HomeNewsEditorial cartoonist Clyde Wells dies

Editorial cartoonist Clyde Wells dies

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Nationally syndicated editorial cartoonist Clyde Wells, who worked at The Augusta Chronicle for nearly 27 years, died Dec. 27 at his Martinez home. He was 87.

Barry Paschal, who spent 30 years at The Augusta Chronicle, including eight years working in the editorial department with Wells, called the cartoonist a “monumental figure for Augusta.”

Wells was a consummate professional and a great friend, colleagues said.

It didn’t matter what side of the political fence a government official was on. Wells was going to call out politicians for their missteps, according to Rick McKee, who also worked with Wells for eight years before becoming the Chronicle’s editorial cartoonist after Wells’ retirement.

“He went after both sides. He was equal opportunity in that regard,” McKee said.

And he didn’t make enemies of those he drew, Paschal said.

Becoming an editorial cartoonist wasn’t Wells’ original career path. The Florida native graduated high school in 1952, went to college and worked different types of jobs before moving to Atlanta in 1967 where he tried not-so-successfully to sell cars and real estate, according to his obituary. He had a realization one day.

“From the first grade, it was known that he could sketch and draw cartoons, but he had never had much interest in pursuing it even as a hobby. He kept his day job and in his free time starting drawing gag and editorial cartoons and sports drawings and presenting and mailing them to magazines and newspapers,” the obituary said.

Then, editorial page editor Louis Harris began to hear about Wells and convinced publisher William S. Morris III to give Wells a 90-day temporary job.

That 90 days led to 27 years.

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His work was nationally syndicated to more than 400 newspapers and publications worldwide, often appearing in publications such as Time, Newsweek and Playboy magazines and The New York Times and Washington Post, according to the obituary.

His cartoons were compiled into three different books.

“President Jimmy Carter wrote the foreword in his first book, The Net Effect, 1979, in spite of the fact that Clyde routinely skewered him in his cartoons throughout his term of Governor of Georgia and as president,” his obituary read.

Paschal said Wells liked to come up with his own ideas for cartoons despite others, Paschal included, passing on ideas to him.

The one idea of Paschal’s that Wells liked and drew is framed. It came after the Berlin Wall fell and showed former Soviet leader Mikhail Gorbachev standing over a Russian bear, trying unsuccessfully to perform CPR on it.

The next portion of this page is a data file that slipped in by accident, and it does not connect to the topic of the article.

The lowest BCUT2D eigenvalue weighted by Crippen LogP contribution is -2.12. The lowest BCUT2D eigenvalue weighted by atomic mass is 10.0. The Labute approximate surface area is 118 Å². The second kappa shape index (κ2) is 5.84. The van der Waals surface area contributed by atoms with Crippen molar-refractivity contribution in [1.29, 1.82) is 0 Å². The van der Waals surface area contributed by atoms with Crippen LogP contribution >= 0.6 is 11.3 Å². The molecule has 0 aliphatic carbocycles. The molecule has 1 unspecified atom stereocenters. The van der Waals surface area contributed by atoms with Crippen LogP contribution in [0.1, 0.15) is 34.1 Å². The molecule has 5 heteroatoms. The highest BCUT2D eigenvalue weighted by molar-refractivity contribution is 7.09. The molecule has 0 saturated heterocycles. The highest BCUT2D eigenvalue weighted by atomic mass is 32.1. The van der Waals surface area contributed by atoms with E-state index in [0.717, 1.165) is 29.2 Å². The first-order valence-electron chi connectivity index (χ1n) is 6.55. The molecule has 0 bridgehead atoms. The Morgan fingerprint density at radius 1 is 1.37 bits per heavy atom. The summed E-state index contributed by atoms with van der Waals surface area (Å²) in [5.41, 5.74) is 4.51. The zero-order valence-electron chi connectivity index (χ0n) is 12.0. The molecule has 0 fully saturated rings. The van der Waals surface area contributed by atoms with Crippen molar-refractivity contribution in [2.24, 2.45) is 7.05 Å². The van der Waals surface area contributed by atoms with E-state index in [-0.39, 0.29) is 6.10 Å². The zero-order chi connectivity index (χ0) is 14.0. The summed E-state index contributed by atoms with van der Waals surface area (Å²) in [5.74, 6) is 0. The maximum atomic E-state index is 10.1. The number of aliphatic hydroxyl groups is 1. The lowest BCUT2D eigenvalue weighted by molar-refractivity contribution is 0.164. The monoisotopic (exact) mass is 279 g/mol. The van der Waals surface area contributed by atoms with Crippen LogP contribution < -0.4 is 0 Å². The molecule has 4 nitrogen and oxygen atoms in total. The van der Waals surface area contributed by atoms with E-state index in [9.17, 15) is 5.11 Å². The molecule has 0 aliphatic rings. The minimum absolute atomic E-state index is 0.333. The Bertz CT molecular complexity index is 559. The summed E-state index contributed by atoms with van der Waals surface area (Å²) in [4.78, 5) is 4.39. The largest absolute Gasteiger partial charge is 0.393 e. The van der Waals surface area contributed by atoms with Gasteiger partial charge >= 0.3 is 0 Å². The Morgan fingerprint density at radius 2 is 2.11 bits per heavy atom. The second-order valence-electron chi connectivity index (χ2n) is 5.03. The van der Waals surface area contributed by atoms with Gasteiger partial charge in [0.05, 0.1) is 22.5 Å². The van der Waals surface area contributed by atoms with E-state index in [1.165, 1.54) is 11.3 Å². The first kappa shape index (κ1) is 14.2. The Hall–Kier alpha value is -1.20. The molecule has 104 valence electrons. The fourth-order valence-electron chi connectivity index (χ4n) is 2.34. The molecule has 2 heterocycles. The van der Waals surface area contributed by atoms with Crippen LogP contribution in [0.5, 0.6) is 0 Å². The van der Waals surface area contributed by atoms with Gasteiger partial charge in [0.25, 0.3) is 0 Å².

Paschal said people often thought only of Wells’ editorial cartoons, but he was an exceptional artist.

His portraits and landscapes were phenomenal, said Paschal, mentioning Wells’ drawings of figures such as University of Alabama football coach Paul “Bear” Bryant and University of Georgia football coach Vince Dooley.

He also drew scenes from The Augusta National such as the large oak at the 18th green and Eisenhower’s pine. Paschal has both of those drawings.

Not only was Wells a great artist, he was a great mentor and friend.

McKee said Wells knew when McKee was hired that plans were for McKee to move into the position when Wells retired. Wells invested in the young artist and gave his time and expertise.

“He gave great advice, and I got to know him as a friend,” he said. “It’s sad to see him go.”

James Folker was another former colleague of Wells’ at The Augusta Chronicle.

“Clyde was a great cartoonist and a good friend to me when I was just starting out in the early 1980s. With him and Rick McKee, The Augusta Chronicle had great cartoonists for nearly 50 years. Not many papers its size could match that,” said Folker, who worked for the Chronicle for 29 years.

A graveside service will be at 2 p.m. Wednesday, Dec. 29, at Hillcrest Memorial Park with Judge Daniel J. Craig officiating. No formal visitation is planned.

Charmain Z. Brackett is the Features Editor for The Augusta Press. Reach her at [email protected] 

8 COMMENTS

  1. Clyde was A Great American, as Lewis Grizzard used to say. In our Optimist Club he was just one of us, totally unassuming and unpretentious. Whether at meetings, the Christmas tree lot, or the fair parking lot, he took his turn like everyone else. Oh, did I mention he was a born smart-aleck with acerbic wit? Proud to be one of his many friends and I’ll re-enjoy going thru his books in my bookshelf of prized books. Rest In Peace, friend.

  2. CLYDE WELLS PLAYED A MAJOR ROLE IN SAVING THE STUNNINGLY BEAUTIFUL SACRED HEART CULTURAL CENTER WITH THESE WORDS:

    “TO DESTROY A WORK OF MAN’S CREATIVE BEAUTY
    IS TO BRUISE THE SOUL OF ALL THOSE
    WHO EVER LOOKED UPON IT”
    (Clyde Wells 1970-saving Sacred Heart!)

  3. I had the pleasure to spend a few minutes talking to Mr Wells when he spoke to our Uptown Augusta Kiwanis Club. We talked about my deceased father in law John Anderson, who Clyde usually depicted in his cartoons of the Richmond County Commission in the early 70’s as a quiet man with large glasses. He told me my father in law was free of scandal and he respected him for his ethics. I thanked him and said one of the first things I turned to in The Chronicle was his editorial cartoon. He thanked me as he signed his book and said he loved his job. RIP Mr Wells.

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